Mesothelioma is a particularly vicious form of lung cancer, brought on by exposure to asbestos.
It’s a terrible way to die, a terrible way to watch a loved one gradually lose their ability to draw breath.
It’s already the country’s leading cause of work-related death, killing more than 2,000 Canadians per year and more than 107,000 people around the world. And because it can take up to 50 years to develop, new cases are expected to accumulate for decades to come.
That’s why it was very good news when Prime Minister Justin Trudeau announced a long-awaited ban on asbestos. But it remains to be seen how quickly the ban will take effect, and how effectively it will deal with asbestos that is already present in buildings and a variety of products.
The Miracle Becomes a Nightmare
When it was first introduced, asbestos was seen as a miracle product, a sturdy, naturally-occurring fibrous material that could resist heat and flame. Canada, particularly Quebec, became a leading producer, responsible for 40% of the world’s chrysotile asbestos supply in 1966.
Asbestos is used in brake linings and pads, building materials, clothing, and fabricated products. While Canada’s asbestos exports have actually declined in recent years, the Globe and Mail reported earlier this year, imports hit a six-year high in 2015—$8.3 million worth of products, compared to $6 million in 2014.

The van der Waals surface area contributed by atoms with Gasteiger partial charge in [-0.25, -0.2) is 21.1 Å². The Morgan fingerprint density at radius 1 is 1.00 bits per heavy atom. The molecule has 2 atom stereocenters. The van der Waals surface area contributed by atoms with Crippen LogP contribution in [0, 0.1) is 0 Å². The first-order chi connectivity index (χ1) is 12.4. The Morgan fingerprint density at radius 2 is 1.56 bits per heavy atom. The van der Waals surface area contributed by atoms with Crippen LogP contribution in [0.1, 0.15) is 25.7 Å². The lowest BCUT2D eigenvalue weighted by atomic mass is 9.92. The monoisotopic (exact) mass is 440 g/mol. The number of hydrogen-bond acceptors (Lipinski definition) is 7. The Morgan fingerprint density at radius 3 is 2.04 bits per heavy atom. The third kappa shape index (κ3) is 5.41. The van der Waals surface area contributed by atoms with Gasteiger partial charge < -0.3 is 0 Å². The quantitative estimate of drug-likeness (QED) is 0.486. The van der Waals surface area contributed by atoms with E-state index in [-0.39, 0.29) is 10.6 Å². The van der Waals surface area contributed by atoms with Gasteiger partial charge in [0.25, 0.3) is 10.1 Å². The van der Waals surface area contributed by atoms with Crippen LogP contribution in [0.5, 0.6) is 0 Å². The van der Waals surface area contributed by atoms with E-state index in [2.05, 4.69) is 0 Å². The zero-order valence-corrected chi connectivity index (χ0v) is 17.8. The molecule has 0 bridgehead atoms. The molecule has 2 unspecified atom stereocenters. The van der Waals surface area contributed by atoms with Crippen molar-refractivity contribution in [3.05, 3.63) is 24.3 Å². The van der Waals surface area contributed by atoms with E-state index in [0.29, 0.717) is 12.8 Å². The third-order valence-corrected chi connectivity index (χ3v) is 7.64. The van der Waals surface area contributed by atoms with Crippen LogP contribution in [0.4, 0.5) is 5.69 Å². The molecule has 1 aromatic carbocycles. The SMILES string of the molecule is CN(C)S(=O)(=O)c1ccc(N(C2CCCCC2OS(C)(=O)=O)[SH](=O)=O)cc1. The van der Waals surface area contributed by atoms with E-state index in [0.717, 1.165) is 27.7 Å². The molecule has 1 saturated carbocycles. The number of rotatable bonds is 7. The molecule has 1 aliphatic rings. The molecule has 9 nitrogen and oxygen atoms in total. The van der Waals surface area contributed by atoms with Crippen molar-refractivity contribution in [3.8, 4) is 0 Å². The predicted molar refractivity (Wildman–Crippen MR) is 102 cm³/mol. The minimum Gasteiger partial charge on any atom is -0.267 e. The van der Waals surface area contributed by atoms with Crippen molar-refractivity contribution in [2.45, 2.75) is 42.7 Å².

But “over the past 100 years, medical evidence has proven again and again that asbestos causes many deadly diseases in humans,” the Sokolove Law blog noted. “One of the more lethal aspects of asbestos is that if a fibre is inhaled, it can seldom be removed from a victim’s lungs. Once inside the lungs, the rough fibres can horribly scar the inner tissue, a condition known as asbestosis. Mesothelioma, a rare and deadly form of cancer, is also caused exclusively by exposure to asbestos.”
And it isn’t just a job hazard: Canadians outside the workplace can be exposed in offices, schools, hospitals, community centres, even their homes. There are cases of people contracting mesothelioma after a renovation carried asbestos dust through building ventilation systems and into their lungs. Or of family members or other bystanders contracting mesothelioma after being exposed to fibres that had been brought home on worker's clothing.
So it makes sense that the World Health Organization has already declared all forms of asbestos highly carcinogenic. It’s been banned outright in 55 countries, including Britain, Australia, Japan, Sweden, Germany and Denmark.
Asbestos in Our Buildings
The biggest, widest risk comes from older buildings. The rule of thumb is that asbestos is usually safe if it’s undisturbed. But when a building is renovated or demolished, the exposed material becomes a lethal hazard to the people doing the work.
Sierra Club Canada Foundation has been hearing about one nightmare project in Toronto where an older building was just pulled down, with little or no thought to the clouds of asbestos dust and fibres that resulted. The building was located adjacent to a playground.